“To get a full-scale mining lease can take up to two years sometimes, which also entails environmental licencing,” Papendieck explained.

“With the Sertão project we walk into a full environmental and mining permit so it saves us so much time and money.

“We already have Cascavel permitted to extract ore, not to process it on site, however we are currently in the phase of applying to advance that to a full-scale mining lease.

“At the moment our only option for processing ore is by means of a toll treating agreement with Cleveland Mining (ASX: CDG).

“That’s a very good agreement and one we intend on utilising, however the addition of the Sertão project means we now have the option of spending a small amount of money on constructing our own gold circuit on site.

“It basically provides us with an instant gold mining lease, from where we will be able to process ore we mine from Cascavel.”

The second aspect the Sertão project brings to the game is a bank of historic drilling data from previous campaigns conducted by Troy and Western Mining before them, beneath the existing open pit, which highlighted Cascavel-style strike and dip extensions to the mineralised zone which remain largely untested.

Results include:

0.7m at 48.2g/t gold approx. 100m down dip from Sertão open pit; and

0.33m at 119.6g/t gold approx. 750m down dip from Sertão open pit.

Orinoco believes this drilling clearly demonstrates extensions to the ore body mined by Troy with the deepest hole intersecting mineralisation at depth from the bottom of the pit.

The mineralisation at the Sertão project is only 18km along from Cascavel and Orinoco is confident it is part of the same geological event as at both sites it is very similar in style and structural controls.

Comparing the knowledge Troy gleaned from its time at Sertão and the work it has completed at Cascavel to date has allowed Orinoco combine years of geological thinking.

“We feel Sertão has the ability to add resource ounces in the short to medium term, enabling us to keep adding to our resource base and maybe even a second front of production,” Papendieck said.

“We have just over 200 square kilometres of ground in the greenstone belt now and there are plenty of opportunities for us to keep making new discoveries within our portfolio.”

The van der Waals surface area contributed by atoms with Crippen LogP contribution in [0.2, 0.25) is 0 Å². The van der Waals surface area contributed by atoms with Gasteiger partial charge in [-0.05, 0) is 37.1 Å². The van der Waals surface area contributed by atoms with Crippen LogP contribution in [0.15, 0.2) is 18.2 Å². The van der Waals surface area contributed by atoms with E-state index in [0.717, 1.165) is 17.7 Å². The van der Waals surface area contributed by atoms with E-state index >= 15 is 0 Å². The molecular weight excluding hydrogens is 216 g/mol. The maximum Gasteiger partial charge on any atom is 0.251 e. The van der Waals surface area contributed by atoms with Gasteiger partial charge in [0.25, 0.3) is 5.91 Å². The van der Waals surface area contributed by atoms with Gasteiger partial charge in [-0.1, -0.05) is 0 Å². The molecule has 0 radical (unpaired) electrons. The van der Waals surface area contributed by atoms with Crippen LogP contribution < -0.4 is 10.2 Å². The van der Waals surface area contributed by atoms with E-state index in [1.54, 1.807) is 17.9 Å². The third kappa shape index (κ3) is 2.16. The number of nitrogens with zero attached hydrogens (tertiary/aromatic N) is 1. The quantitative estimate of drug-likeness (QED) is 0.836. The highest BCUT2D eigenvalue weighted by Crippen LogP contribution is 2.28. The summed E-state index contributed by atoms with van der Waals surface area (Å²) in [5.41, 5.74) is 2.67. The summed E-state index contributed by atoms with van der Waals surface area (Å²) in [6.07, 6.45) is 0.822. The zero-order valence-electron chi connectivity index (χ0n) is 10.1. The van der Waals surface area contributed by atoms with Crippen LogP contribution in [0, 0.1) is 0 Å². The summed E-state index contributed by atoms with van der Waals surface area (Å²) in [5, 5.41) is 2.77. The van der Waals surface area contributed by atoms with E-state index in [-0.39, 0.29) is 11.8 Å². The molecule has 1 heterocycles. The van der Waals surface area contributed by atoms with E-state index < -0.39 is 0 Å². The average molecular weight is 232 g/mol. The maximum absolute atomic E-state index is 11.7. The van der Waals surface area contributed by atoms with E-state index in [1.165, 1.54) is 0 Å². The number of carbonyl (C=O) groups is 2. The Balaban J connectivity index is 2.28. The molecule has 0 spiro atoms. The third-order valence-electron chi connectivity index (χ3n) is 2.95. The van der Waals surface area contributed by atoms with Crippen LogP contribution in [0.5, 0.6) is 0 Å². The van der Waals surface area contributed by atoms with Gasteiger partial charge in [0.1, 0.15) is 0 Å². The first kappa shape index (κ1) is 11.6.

Orinoco Gold considers its acquisition of the Sertão project has bought time and will also save it valuable capex dollars and provide the ideal start to the company’s ambitions of being recognised as developer rather than a junior exploration play in the region.

“This is a pivotal moment for Orinoco Gold,” Papendieck said.

“We have just completed a placement, which positions us to conduct a quick campaign involving an exploration decline, generating high-grade stockpiles, and carrying out infill drilling which will give us our maiden Resource over an area covering just 10 per cent of Cascavel.

“Once we have that Resource we will complete a Scoping Study, which will look at toll treating with Cleveland and also at how little it may cost to put a gravity treatment plant at Sertão.

“We believe we can quickly add resources at Sertão as well as from other areas of Cascavel.

“When we finalise our recently announced rights issue we now have a very clear path to Resource growth and to low cost production and we are fully-permitted to do all that, we have all the right pieces we need falling into place to get us underway.

“We are now developing a gold mine.”

Orinoco Gold Limited (ASX: OGX)
…The Short Story

Ground Floor
16 Ord Street
West Perth WA 6005

Ph: +61 8 9463 3241
Fax: +61 8 9226 2027

John Hannaford, Mark Papendieck, Dr Klaus Petersen, Brian Thomas, Ian Finch